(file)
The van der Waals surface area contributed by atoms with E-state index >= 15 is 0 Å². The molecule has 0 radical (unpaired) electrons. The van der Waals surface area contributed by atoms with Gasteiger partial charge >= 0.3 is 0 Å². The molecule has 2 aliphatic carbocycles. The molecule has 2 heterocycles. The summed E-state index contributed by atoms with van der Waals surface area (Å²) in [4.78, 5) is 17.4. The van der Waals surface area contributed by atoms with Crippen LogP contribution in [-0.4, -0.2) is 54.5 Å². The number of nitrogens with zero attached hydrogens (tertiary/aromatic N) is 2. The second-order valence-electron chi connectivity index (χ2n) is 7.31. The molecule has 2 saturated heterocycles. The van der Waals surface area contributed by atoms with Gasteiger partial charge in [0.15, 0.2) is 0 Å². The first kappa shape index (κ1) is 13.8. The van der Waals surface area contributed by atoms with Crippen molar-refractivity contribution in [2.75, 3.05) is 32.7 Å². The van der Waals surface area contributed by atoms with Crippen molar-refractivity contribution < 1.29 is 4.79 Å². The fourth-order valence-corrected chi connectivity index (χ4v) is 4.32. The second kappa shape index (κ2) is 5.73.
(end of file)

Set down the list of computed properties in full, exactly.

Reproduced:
The van der Waals surface area contributed by atoms with E-state index >= 15 is 0 Å². The molecule has 0 radical (unpaired) electrons. The van der Waals surface area contributed by atoms with Gasteiger partial charge >= 0.3 is 0 Å². The molecule has 2 aliphatic carbocycles. The molecule has 2 heterocycles. The summed E-state index contributed by atoms with van der Waals surface area (Å²) in [4.78, 5) is 17.4. The van der Waals surface area contributed by atoms with Crippen LogP contribution in [-0.4, -0.2) is 54.5 Å². The number of nitrogens with zero attached hydrogens (tertiary/aromatic N) is 2. The second-order valence-electron chi connectivity index (χ2n) is 7.31. The molecule has 2 saturated heterocycles. The van der Waals surface area contributed by atoms with Gasteiger partial charge in [0.15, 0.2) is 0 Å². The first kappa shape index (κ1) is 13.8. The van der Waals surface area contributed by atoms with Crippen molar-refractivity contribution in [2.75, 3.05) is 32.7 Å². The van der Waals surface area contributed by atoms with Crippen molar-refractivity contribution < 1.29 is 4.79 Å². The fourth-order valence-corrected chi connectivity index (χ4v) is 4.32. The second kappa shape index (κ2) is 5.73.